Obesity and Lack of Physical Activity

Poor eating habits and lack of physical activity is the root cause of obesity. A person who is obese or overweight has a higher risk of getting adenocarcinoma of the esophagus. As obese people are more likely to have gastroesophageal reflux.

Dietary Habits

A diet abundant in processed meat and animal products may increase the chance of getting esophageal cancer. Also, a diet poor in vitamins, minerals, and fiberincreases the risk of esophageal cancer.

Treatment

Your healthcare provider decides the right treatment options based on the type of cells affected by cancer, the stage, and the overall health status of the patient.

Surgery: Surgery to remove the tumour is done alone or in combination with other treatments. An endoscopic surgical procedure is done to remove small tumours where the surgeon removes the cancer cells and a margin of healthy tissue surrounding them. Esophagectomy is done to remove the parts of the esophagus that contains cancer, together with a part of the upper area of the stomach and adjacent lymph nodes. The remaining esophagus is reconnected to the stomach.

Chemotherapy: In chemotherapy treatment, medicine are administered in body to kill cancer cells. Chemotherapy can also be combined with surgery and/or radiation therapy. In very advanced stage of esophagus cancer, chemotherapy may be used alone to ease the signs and symptoms of the cancer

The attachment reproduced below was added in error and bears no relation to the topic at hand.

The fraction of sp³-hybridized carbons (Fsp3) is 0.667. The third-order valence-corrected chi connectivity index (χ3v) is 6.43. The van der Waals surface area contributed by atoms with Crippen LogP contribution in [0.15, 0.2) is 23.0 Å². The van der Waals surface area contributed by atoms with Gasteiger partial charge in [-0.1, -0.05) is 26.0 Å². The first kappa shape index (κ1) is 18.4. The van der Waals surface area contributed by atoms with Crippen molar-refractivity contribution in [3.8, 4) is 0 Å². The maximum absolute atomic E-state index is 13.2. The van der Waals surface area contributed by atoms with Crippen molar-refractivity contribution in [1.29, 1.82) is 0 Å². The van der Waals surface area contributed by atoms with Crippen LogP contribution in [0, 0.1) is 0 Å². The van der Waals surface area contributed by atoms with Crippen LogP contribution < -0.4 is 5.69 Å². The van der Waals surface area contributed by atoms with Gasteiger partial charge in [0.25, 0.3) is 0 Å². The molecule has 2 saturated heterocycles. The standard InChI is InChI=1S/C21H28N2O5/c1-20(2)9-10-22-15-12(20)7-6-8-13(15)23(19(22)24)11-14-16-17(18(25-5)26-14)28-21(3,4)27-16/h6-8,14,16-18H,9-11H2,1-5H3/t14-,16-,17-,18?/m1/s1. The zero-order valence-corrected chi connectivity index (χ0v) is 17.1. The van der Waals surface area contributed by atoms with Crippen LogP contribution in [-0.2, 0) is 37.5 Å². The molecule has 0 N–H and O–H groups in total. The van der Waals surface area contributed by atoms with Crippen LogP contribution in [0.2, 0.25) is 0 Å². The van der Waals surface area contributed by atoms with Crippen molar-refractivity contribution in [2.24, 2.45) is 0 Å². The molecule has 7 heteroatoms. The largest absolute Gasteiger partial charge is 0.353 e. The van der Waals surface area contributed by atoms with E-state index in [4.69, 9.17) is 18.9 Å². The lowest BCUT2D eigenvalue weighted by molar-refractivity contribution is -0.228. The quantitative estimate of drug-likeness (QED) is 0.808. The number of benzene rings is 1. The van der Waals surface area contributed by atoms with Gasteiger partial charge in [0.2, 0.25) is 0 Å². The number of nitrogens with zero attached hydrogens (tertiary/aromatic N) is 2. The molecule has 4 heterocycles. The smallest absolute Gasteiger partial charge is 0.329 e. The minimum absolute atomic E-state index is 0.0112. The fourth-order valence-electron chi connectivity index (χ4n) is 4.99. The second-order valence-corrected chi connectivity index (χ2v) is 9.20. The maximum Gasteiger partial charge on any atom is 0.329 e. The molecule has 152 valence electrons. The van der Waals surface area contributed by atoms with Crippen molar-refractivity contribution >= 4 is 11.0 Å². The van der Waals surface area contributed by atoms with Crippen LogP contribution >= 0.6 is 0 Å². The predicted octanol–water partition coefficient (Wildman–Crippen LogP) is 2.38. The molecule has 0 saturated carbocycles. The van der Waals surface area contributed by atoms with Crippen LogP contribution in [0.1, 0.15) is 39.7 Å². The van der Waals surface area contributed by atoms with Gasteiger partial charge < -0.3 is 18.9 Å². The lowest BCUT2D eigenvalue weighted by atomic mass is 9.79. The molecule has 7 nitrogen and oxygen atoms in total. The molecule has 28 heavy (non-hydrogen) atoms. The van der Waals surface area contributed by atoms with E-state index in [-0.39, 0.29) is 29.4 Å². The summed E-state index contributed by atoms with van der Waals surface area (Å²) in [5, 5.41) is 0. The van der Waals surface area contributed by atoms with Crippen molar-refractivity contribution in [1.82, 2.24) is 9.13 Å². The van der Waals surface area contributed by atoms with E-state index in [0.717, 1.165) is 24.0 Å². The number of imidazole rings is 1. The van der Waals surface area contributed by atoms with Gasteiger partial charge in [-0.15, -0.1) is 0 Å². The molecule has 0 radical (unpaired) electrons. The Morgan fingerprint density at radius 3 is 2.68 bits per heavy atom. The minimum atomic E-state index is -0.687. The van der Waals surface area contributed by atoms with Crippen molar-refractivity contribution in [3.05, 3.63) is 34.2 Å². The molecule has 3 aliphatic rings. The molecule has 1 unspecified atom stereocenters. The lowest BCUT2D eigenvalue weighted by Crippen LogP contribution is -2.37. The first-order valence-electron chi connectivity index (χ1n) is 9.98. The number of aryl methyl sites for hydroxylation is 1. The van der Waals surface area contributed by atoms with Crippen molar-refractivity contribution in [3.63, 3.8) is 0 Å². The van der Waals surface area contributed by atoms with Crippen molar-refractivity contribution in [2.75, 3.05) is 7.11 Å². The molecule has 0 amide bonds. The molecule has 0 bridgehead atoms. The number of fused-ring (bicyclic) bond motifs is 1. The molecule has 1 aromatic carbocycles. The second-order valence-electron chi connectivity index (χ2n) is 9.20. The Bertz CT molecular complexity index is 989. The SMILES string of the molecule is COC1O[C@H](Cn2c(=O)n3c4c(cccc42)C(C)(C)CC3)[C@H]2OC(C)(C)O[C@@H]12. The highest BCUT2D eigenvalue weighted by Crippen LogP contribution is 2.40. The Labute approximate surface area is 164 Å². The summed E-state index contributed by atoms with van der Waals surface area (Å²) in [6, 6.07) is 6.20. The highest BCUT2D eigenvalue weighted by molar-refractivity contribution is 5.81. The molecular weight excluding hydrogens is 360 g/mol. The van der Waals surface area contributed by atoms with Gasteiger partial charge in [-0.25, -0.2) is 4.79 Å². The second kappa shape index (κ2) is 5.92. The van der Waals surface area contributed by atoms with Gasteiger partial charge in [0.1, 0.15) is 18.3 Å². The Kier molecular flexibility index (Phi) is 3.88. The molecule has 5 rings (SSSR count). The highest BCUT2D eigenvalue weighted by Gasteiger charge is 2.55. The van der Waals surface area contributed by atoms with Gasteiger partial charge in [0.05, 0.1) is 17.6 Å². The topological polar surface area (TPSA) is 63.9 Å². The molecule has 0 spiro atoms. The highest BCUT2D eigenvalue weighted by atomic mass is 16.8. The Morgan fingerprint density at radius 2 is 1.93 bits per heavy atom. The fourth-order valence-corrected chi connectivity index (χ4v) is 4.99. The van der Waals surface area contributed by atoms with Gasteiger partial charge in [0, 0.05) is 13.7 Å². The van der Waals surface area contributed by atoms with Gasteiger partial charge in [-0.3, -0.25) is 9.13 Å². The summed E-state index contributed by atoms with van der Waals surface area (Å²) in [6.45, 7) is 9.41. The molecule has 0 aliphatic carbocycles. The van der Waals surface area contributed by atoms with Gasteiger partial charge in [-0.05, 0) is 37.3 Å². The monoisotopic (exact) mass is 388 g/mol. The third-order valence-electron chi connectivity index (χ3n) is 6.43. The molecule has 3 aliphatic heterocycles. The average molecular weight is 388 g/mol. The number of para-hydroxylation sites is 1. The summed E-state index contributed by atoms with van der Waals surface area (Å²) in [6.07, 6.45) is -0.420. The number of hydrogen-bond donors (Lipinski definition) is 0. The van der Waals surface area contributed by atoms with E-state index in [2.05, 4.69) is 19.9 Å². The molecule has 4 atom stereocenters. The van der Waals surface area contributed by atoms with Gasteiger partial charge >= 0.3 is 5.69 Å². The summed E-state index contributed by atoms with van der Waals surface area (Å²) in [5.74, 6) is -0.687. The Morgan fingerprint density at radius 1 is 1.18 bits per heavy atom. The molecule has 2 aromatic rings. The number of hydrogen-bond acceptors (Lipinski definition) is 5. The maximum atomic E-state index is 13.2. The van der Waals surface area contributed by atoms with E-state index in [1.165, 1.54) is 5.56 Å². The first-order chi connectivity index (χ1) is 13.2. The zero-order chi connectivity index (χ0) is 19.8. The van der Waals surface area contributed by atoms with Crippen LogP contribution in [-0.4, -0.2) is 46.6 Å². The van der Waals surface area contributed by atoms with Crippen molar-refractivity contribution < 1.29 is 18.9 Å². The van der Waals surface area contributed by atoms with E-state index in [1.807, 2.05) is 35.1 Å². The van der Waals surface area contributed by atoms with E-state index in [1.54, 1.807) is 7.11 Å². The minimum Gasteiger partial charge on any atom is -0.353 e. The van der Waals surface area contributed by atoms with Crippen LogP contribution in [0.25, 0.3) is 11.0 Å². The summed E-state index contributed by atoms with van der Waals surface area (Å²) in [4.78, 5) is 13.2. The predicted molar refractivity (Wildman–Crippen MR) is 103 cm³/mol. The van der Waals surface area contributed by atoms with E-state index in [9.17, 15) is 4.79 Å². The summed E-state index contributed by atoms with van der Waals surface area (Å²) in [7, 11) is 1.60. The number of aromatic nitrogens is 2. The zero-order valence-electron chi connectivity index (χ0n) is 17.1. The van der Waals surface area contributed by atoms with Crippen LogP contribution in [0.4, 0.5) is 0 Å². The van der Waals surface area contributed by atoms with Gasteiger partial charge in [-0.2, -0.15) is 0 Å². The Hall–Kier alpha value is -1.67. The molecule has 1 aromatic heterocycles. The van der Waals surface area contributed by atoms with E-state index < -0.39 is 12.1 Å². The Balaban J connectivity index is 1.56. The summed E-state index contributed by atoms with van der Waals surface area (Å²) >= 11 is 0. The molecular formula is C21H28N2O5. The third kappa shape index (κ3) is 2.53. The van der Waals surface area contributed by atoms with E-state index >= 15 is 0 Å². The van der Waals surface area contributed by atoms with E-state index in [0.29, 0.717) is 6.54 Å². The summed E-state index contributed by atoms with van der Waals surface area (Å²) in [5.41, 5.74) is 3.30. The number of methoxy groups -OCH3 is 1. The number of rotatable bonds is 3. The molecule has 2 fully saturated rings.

Targeted Therapy: Targeted therapy treatments focus on the specific weakness(targetable mutations) present within cancer cells and drugs can cause cancer cells to die.

Immunotherapy: lmmunotherapy is used in treating advanced stages of esophageal cancer where drugs help the immune system combat cancer

Radiation Therapy: Radiation therapy uses high-energy like X-rays and protons to kill cancer cells. Radiation therapy is mostly combined with chemotherapy in patients with esophageal cancer and is usually given before surgery or rarely after surgery

Prevention

These effective steps can help a person reduce their risk of esophageal cancer

Eat a wholesome and balanced diet, packed with a rich array of colourful fruits and vegetables that offers you essential vitamins, minerals, and antioxidants that can fight cancer.

Quitting smoking can lower the risk of esophageal cancer. Though it can be hard to quit smoking, talk with your healthcare provider for help. If you haven’t used tobacco, then don’ start.

Drinking alcohol in moderation, if at all. For healthy adults, one drink a day for women and up to two drinks a day for men.

Maintain a healthy weight. If you are overweight or obese, consult your nutritionist for a healthy diet regimen that would help you to lose weight. Get about 30 minutes of moderate-intensity workouts daily. And always aim for slow and sustainable weight loss.

Consult your medical professional if you have any persistent signs and symptoms that bother you. Regular screening may be an option for people with Barrett’s esophagus, as it is a precancerous condition caused by chronic acid reflux and can increase your risk of esophageal cancer.